Leave a comment

Comments will be approved before showing up.

Are you a Dog Person?
Do you Love to Ride?

Click below for more information on how you can take your best friend along on your next biking adventure

Also in Dog Blog

Bongo in the Congo
Bongo in the Congo

April 24, 2017

We arrived at the Gabon Immigation in Ndende nice and early to check out. Nobody was around so we opened the gate ourselves, this certainly drew attention and some military staff appeared and called us over. They were friendly enough, recorded our passport and motorbike details then we stamped out of Gabon. We left the sealed roads in Ndende, it was then 50km off-road riding to reach the Republic of the Congo Customs and Immigration. So far the road wasn't too bad, we only saw a couple of big puddles. Surely this would have to be the worst of the road. Countries often maintain their roads up to the border post pretty well but don't want to spend money beyond this point. How wrong we would be. Stamping in to the Republic of the Congo was fairly straightforward. We supplied a photocopy of our passports and visa for immigrations and then on to customs to import the bikes. The customs official checked all our papers against the bikes VIN's and produced the Temporary Import Permit. Befor...

Read More

Shadow enters the Southern Hemisphere
Shadow enters the Southern Hemisphere

April 13, 2017

We passed through Cameroon rather quickly. The wet season was imminent (April through June is the heavy rain) and we needed to get at least to southern Angola soon to avoid the heavy rains. We crossed into Cameroon at Ekok and spent one night at the Azi Motel on route to the capital Yaounde where we needed to purchase our visa for Gabon. The Azi Motel (4.629379,9.441828) was a great find. We paid 11,000cfa for an airconditioned room, no negotiation required the staff simply stated the price and were fine with the dogs in the room with us. The quality of air conditioning can seriously range from excellent to terrible, with terrible being hardly any cooling effects, loud noises and intermittent power issues. The a/c here was weak to start with but only due to the power supply, once businesses closed at around 9pm there was more power available and the a/c worked well. The staff explained to us that the internet was down in the region due to political problems. Next day we rode through...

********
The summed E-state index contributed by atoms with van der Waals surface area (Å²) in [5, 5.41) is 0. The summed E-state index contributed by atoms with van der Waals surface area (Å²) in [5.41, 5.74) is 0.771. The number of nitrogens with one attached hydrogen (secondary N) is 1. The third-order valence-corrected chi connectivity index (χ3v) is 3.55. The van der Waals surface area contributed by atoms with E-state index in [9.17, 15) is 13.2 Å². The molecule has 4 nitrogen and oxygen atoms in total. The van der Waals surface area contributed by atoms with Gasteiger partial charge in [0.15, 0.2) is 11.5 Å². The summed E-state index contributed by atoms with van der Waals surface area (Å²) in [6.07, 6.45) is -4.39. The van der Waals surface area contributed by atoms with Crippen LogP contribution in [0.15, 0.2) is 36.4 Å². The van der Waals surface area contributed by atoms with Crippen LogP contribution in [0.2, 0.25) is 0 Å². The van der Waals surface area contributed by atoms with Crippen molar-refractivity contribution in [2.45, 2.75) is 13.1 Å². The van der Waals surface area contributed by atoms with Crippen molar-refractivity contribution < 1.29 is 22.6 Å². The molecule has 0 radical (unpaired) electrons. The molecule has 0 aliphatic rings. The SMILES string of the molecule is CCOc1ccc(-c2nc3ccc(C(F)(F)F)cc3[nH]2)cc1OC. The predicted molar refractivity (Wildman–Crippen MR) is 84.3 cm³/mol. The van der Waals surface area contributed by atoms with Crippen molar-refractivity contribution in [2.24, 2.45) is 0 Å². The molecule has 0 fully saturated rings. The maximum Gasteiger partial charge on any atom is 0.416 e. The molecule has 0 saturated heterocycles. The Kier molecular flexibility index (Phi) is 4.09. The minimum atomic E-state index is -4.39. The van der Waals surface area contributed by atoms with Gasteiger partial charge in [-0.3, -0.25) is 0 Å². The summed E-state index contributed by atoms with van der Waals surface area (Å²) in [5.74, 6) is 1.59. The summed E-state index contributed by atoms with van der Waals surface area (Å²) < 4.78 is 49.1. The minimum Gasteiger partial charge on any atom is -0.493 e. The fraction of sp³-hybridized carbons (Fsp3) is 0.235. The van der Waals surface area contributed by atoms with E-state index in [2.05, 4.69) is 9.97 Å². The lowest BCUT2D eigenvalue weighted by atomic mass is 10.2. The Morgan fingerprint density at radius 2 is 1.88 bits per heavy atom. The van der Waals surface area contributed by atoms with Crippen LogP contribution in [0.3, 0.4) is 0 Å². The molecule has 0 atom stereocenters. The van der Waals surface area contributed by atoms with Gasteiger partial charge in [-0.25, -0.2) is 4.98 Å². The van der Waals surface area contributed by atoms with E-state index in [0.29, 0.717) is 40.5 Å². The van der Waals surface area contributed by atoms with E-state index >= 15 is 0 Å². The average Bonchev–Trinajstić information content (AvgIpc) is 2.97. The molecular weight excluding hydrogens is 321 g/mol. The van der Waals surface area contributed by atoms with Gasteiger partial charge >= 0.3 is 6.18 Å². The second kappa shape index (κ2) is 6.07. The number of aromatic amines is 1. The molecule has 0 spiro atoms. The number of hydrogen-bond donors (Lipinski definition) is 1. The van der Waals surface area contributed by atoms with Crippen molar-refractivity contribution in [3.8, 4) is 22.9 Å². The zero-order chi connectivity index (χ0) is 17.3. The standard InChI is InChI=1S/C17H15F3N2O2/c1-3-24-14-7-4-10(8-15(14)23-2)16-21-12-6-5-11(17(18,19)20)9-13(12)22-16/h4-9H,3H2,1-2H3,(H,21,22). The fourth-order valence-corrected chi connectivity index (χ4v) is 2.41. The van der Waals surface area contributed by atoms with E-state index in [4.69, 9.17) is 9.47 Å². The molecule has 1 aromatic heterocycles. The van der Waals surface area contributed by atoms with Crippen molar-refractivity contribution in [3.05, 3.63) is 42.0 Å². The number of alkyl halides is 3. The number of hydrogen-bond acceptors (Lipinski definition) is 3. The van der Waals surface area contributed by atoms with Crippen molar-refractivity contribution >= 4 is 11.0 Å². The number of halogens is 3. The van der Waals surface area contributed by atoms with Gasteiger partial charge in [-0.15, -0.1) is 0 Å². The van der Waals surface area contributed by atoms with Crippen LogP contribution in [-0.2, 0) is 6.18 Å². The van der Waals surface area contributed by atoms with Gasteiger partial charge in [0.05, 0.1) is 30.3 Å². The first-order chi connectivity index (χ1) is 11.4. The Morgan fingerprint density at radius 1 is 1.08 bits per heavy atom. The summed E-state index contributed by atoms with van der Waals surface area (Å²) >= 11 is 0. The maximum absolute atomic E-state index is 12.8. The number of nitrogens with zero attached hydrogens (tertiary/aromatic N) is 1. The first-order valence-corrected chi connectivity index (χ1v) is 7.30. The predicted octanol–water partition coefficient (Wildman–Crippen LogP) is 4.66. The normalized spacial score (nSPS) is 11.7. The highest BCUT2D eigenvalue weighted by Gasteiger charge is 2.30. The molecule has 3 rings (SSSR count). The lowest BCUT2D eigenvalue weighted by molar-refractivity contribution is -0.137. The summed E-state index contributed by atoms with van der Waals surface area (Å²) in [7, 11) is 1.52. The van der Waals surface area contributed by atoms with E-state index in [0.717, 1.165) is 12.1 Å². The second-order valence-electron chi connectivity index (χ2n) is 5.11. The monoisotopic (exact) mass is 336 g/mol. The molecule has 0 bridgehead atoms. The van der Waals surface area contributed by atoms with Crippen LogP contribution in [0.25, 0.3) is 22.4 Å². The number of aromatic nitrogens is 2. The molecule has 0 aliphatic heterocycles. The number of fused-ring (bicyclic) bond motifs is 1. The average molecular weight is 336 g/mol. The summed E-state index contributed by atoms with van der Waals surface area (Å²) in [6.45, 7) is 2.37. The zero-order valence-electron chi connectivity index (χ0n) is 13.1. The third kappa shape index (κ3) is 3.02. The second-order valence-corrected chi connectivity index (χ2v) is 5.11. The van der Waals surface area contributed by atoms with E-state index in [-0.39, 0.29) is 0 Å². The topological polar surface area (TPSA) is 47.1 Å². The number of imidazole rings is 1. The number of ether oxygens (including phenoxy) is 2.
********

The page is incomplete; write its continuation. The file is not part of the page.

Read More

Kidnapped in Nigeria
Kidnapped in Nigeria

March 29, 2017 2 Comments

A few days before leaving Benin we ran into a biker who told us about the motorcycle clubs in Nigeria and gave us the contact details of Queen, a prominent female biker. We contacted Queen to get some information about the border crossing into Nigeria and tried and organise a meetup. Queen was very responsive, but being located in the capital Abuja was well off the main route through Nigeria. However, she asked a friend and the president of the Lagos club, Paul, to reach out to us. Paul messaged us straight away and told us that he was unable to meet us at the border but would make sure we were taken care of by his friend Blessing. Once through the border we were to head to our accommodation and Paul would meet up with us after work. The exit from Benin was pretty straight forward, apart from the immigration officers asking for a €10 exit fee each. We normally know when a fee is simply made up because the legitimate fees are easy to find online and the fake fees are also commonly me...

Read More